I went to a little horse show the other day. It was similar to most shows: dozens of beautiful horses, all groomed to perfection with shining hooves, bright expressions, and not a hair out of place, waiting to be judged and, with luck, bring home a ribbon for their happy owners. Tack gleamed, the crowd murmured as each beautiful animal was posed for the judges, and excitement was almost tangible. As classes were pinned and exhibitors headed back to their stables, either elated or disappointed, plans were made for ?next time.' Unusual about this show, though, were the horses' sizes: All were less than three hands high. It was my first exposure to the growing hobby of model horse showing.
Far removed from the beloved and now-shabby model horses of my youth (of course I still have most of them,) these model horses were exquisite representations of their larger inspirations. Wild colors predominated: Paints, Pintos, and Appaloosas, with lots of grays, roans, buckskins, and palominos to round out the horses of a different color. Breeds ranged from the expected Thoroughbreds and Quarter Horses to some not so common strains--Gypsy Vanners, Haflingers, Icelandics, Friesians, and even a few unicorns.
Most of the horses were the traditional size, a little under two hands at the withers, and most sported customized paint, bodies, and even hair. Model aficionados have figured out how to re-sculpt regular resin molds, like older Breyers, and turn them into something new. By changing the leg stance, muscling, and facial structure of a standard Arabian mare model, for example, a horse artiste might come up with a conformationally correct and attractive stock horse. Then, with meticulous air-brushed paint and a little more body sculpting, a new Paint reiner is born.
Seams are sanded down, ears and nostrils and hooves are routed out and re-filled with veins and frogs, eyes are enlarged and painted in realistic tones, throatlatches are trimmed and lengthened--anything breeders wish they could order on their live horses is doable with models. Thus, to knowledgeable hobbyists, flawless conformation and exemplary breed characteristics are all within reach. Though many models have elaborate manes and tails molded in, some craftspeople choose to add real fiber manes and tails; some hunters have tiny braids thinner than a pencil lead. This is not a hobby for the myopic, or those with clumsy hands.
I learned that there's a class for almost every possible horse, and that each one had a bewildering alphabet of abbreviations. OF is original finish, meaning out-of-the-box Breyers or Stone Horses. Each one is carefully chosen from retailers' shelves to have better painting, smoother seams, and more 'personality' than others which are theoretically identical. CM is custom molding. Body parts are changed or enhanced to create a different-looking model. NAN stands for North American Nationals, which is like a Super Bowl show. Each model qualified to compete by winning first or second at a qualifying event. LS means Live Show, like the one I visited, where the models are brought in and judged against others of their kind, using banquet tables as their show arena. Photo shows, on the other hand, take place when model owners mail photos of their steeds to a judge for evaluation. Performance classes include amazingly detailed and correct tack, sometimes a doll rider, and oftentimes props, like jumps or trail obstacles.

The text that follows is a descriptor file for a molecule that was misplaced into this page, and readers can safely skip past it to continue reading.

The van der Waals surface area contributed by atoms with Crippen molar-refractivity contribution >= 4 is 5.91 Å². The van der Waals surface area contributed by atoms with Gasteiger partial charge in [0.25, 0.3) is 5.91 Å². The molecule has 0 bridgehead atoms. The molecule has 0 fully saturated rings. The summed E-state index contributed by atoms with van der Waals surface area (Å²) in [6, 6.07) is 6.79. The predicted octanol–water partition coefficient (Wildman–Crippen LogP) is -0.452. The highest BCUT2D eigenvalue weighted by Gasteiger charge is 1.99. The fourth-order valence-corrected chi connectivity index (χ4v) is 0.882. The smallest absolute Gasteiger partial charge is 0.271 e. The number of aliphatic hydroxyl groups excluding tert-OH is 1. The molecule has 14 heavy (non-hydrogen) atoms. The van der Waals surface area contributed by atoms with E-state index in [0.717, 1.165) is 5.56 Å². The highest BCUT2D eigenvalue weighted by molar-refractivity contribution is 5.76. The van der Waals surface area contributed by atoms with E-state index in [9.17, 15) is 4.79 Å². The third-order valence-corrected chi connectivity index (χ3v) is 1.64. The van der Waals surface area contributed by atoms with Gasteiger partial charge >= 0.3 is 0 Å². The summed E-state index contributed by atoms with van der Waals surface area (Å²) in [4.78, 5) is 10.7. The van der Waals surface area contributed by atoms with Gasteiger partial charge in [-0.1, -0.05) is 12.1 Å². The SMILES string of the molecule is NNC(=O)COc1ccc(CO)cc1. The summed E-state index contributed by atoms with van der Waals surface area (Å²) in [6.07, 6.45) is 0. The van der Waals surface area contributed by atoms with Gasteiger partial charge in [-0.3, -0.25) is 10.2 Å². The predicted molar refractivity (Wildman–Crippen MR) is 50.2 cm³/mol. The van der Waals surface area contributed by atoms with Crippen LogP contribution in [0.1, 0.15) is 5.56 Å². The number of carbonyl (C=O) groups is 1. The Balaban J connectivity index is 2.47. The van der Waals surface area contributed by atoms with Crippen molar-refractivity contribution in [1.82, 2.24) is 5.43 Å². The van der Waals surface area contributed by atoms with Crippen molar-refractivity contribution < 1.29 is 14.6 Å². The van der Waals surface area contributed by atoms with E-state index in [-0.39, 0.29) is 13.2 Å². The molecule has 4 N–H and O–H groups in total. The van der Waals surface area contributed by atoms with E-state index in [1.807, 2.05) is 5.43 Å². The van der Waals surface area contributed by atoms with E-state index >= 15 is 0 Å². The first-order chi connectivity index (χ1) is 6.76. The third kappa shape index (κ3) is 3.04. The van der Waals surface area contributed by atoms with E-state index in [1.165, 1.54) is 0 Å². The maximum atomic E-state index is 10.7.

Lest this appear to be a toy show, I visited with exhibitors and learned that some particularly fabulous models, especially those with show records and customized by the hobby's top artists, can bring several thousands dollars when they change hands. While both Breyer and Peter Stone's Stone Horses are the most prevalent at shows, many model show fans choose artist's resins. Artist's resins are cast in various 'alloys' of plastics from special molds that produce perhaps 50 to 75 pieces, then are destroyed. These resins--often incredibly lifelike, with details like clinched horseshoe nails on the hooves--are sold unpainted, then customized by the owner.
Who does this hobby attract? All kinds of people, most of whom have owned live horses. With show clubs all over the world, the hobby is growing rapidly and adding new divisions as new models are released, and as the participants think of new classes for their charges. The demographics seem quite similar to owners of live horses: mostly women in their thirties to fifties, with enough disposable income to spend several thousand dollars on their collections, and travel to live shows. Another common denominator is Internet access: The rise of model horse showing corresponds to chat groups and eBay auctions (where horse models and accessories are sold to the highest bidder).
And the big question, of course, is why would anyone spend thousands of dollars on plastic horses? Linda, a corporate attorney, life-long horse lover, and model collector, explains "Models allow me to have a world-class stable of whatever breed of horses I want, without having to pay the vet bills and upkeep." She adds, "It's a lot of fun. We really go to the shows to see each other and socialize, more than anything." And of course, the arena never gets dusty.
? 2002 Suzanne Drnec
Writing or riding, Suzanne Drnec enjoys horses and their people.
Drnec is president of Hobby Horse Clothing Company,
www.hobbyhorseinc.com, a show apparel
manufacturer, and also the caretaker of an assortment of lawn ornaments including a
Paint, a Quarter horse, and an antique Arabian. Comments? E-mail them to